I moved to Michigan from Wisconsin in 1975.
One of the first things I remember doing after our move was to go to the library,
get my library card, check out some books.
Anyone who knows me, knows how much I love to read.
I have frequented several of the libraries in our area in the past forty years.
I had not visited the largest, most historical, magnificent
Hackley Public Library
until a very snowy January 13, 2016.
Not sure why I hadn't ever visited the
Charles Hackley Muskegon Library
other than the convenience of branch libraries being closer to me.
very large stone exterior, solid oak interior
tables, corners, shelves,
quiet rooms, glass floors
wood, copper, brass
entire second floor a children's library
Charles Henry Hackley was born January 3, 1837 in Michigan City, Indiana, the oldest of five children of Salina (Fuller) and Joseph Henry Hackley. In 1847 he moved with his family to Kenosha, Wisconsin, where his father was in the building trades. By age 14, Hackley had left school and was driving a horse for 15 cents a day. In 1856, at 19, he worked his way from Kenosha to Muskegon on the schooner Challenge to join his father, who had been commissioned to build a sawmill along Muskegon Lake. The day after his arrival in May of 1856, he went to work shoveling sawdust into a boiler in the lumber yard of Durkee, Truesdale and Co. at a monthly wage of $22, a figure soon raised to $26. When the mill closed that fall Truesdale sent him to the lumber camps to scale logs.
The previous summer, young Hackley had learned office procedure and the basics of the lumbering business in the company store in the evening after his day's work outside. When a slow time at the lumber mill occurred, Truesdale suggested that he return to Kenosha for a six-week bookkeeping course. Hackley finished it in four weeks and returned to Muskegon. Meanwhile, the Durkee Truesdale firm had been liquidated and Gideon Truesdale headed its successor. Charles Hackley assumed charge of the books, the supply store, and lumber shipments for $30 a month.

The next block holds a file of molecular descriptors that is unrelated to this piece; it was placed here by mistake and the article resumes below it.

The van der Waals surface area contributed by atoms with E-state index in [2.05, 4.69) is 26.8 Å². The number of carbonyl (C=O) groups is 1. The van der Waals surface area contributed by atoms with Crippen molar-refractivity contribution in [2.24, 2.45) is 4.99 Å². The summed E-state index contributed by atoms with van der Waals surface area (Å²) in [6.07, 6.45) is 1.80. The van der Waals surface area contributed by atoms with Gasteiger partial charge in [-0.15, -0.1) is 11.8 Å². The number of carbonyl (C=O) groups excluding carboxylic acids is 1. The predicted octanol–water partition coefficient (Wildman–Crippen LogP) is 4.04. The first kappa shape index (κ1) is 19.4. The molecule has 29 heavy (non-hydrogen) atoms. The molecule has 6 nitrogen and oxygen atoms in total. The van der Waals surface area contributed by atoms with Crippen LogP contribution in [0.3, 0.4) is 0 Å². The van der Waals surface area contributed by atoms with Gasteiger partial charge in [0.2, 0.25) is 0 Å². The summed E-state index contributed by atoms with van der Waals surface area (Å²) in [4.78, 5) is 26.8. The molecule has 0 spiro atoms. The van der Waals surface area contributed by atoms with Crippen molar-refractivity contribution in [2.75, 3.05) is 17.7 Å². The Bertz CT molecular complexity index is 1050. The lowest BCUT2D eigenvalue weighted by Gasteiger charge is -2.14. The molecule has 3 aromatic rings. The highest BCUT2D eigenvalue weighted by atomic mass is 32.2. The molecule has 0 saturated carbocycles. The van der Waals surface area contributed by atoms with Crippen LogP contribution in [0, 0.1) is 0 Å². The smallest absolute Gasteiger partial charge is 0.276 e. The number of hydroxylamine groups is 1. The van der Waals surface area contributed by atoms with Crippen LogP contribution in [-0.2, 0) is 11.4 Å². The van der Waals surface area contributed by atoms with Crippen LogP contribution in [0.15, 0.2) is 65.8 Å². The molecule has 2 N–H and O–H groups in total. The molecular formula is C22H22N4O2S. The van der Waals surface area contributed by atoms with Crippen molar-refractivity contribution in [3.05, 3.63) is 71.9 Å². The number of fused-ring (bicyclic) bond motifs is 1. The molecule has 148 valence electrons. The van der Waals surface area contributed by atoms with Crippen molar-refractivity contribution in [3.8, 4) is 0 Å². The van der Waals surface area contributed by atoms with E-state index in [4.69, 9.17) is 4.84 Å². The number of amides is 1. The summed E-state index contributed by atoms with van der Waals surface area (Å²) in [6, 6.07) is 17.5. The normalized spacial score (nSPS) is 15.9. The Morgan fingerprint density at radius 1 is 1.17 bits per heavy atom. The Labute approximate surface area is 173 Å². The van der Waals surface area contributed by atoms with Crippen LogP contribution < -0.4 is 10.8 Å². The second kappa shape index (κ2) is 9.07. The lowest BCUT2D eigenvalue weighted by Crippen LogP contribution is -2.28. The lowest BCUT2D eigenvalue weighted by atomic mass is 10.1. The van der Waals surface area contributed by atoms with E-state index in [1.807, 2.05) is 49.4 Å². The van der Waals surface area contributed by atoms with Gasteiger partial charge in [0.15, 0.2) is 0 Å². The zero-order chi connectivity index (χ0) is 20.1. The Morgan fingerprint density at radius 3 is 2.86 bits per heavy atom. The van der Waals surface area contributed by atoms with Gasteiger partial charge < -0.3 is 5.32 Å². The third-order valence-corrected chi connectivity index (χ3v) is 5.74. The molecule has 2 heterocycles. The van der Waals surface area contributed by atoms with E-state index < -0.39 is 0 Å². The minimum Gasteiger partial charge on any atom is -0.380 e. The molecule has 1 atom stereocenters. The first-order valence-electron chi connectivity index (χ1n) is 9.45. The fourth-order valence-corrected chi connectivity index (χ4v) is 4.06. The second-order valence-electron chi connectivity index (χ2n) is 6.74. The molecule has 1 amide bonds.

The city's sawmills formed, changed, closed, and reformed. Hackley's family followed him to Muskegon and founded the lumbering firm of Hackley and Sons. This later evolved into the lucrative partnership of Hackley and Hume. This firm was one of the largest operators in the country, cutting 30,000,000 feet of lumber a year at its peak in 1894. In 1864, Charles Hackley married Julia Ester Moore. They adopted one son, Charles Moore Hackley, in 1898, and raised a foster daughter, Erie Caughell (Hackley).
Hackley amassed a fortune of $18,000,000, one third of which he gave back to Muskegon. His first gift, given on May 25, 1888, was for the construction of Hackley Public Library. He served on the Board of Education of the Muskegon Public Schools for twenty years, was an alderman and a state delegate to two national Republican conventions.
Hackley died on February 10, 1905, of a ruptured aneurysm. He lay in state in what is now the Children's Room of the Library and more than 7,000 mourners passed the casket.
(excerpted from Hackley Public Library, A Centennial History by Marilyn Anderson)